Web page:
Related to broccoli and cabbage; all three are members of the genus Brassica and are thought to have originated in the Mediterranean region. All share similar cultural requirements, but cauliflower is more difficult to grow. Easiest in cool, humid regions; where summers are hot, grow it to harvest well before or well after midsummer, and select heat-tolerant varieties.
Home gardeners usually plant one of the several ‘Snowball’ varieties or choose hybrids such as ‘Early White Hybrid’ and ‘Snow Crown Hybrid’. An unusual variety is ‘Purple Head’, a large plant with a deep purple head that turns green when cooked.
Start with small plants. Space them 1 1/2–2 ft. apart in rows and leave 3 ft. between rows. Water and fertilize as for broccoli. Be sure to keep plants actively growing; any check in growth is likely to cause premature setting of undersize heads. When heads first appear, tie up the large leaves around them to keep them white. (Leaves of self-blanching varieties curl over developing heads without assistance.)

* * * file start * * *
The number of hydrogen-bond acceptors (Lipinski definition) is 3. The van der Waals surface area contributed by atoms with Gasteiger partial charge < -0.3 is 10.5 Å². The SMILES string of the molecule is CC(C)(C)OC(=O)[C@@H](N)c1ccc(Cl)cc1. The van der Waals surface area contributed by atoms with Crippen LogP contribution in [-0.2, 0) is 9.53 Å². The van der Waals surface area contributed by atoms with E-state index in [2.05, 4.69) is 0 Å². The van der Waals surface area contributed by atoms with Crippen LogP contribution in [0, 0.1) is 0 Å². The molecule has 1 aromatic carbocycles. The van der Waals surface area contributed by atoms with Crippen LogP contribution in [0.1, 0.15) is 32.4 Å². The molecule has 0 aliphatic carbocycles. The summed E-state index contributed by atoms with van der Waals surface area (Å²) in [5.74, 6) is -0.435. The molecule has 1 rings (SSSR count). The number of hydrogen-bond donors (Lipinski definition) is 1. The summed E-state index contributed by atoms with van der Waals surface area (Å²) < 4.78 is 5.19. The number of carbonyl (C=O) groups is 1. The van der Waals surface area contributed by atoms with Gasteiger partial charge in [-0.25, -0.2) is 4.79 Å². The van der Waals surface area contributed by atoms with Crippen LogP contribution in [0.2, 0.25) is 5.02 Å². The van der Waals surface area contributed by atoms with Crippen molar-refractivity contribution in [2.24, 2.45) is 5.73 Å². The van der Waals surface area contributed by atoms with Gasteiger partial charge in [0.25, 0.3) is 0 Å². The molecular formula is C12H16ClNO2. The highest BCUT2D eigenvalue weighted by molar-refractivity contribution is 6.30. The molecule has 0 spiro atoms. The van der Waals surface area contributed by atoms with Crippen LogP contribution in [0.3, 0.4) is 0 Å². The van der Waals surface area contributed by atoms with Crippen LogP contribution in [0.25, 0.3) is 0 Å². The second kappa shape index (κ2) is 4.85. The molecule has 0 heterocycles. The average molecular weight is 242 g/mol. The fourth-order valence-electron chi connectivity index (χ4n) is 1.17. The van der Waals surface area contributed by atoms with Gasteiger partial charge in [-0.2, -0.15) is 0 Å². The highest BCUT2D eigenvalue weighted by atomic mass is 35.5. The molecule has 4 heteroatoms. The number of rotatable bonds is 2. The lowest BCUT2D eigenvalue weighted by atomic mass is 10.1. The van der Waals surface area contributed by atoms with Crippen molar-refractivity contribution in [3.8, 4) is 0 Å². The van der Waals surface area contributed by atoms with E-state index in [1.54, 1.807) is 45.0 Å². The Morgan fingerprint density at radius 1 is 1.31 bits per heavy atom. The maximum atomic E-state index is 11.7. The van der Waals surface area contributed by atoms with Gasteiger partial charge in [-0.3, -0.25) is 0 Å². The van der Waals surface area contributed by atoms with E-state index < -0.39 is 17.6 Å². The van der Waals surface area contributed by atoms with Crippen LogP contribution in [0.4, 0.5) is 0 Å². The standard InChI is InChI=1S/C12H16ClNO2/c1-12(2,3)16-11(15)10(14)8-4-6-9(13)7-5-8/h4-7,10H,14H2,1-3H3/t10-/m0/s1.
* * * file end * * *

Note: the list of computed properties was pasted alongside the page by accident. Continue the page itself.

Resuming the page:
To prevent soil-borne pest buildup, plant in different site each year. Row covers will protect plants from some pests such as aphids, cabbage loopers, imported cabbageworms, and root maggots. Alternatively, prevent root maggots by ringing base of plant with a tar-paper collar; or cover with a cone fashioned from window screen. Collars made from paper cups or metal cans (with ends removed) also deter cutworms, which chew seedlings off at the base. Bacillus thuringiensis (Bt) can be applied to control young larvae of cabbageworms and loopers on plants.
Harvest heads as soon as they reach full size. Most varieties are ready to cut 50 to 100 days after transplanting; overwintering types may take 6 months.
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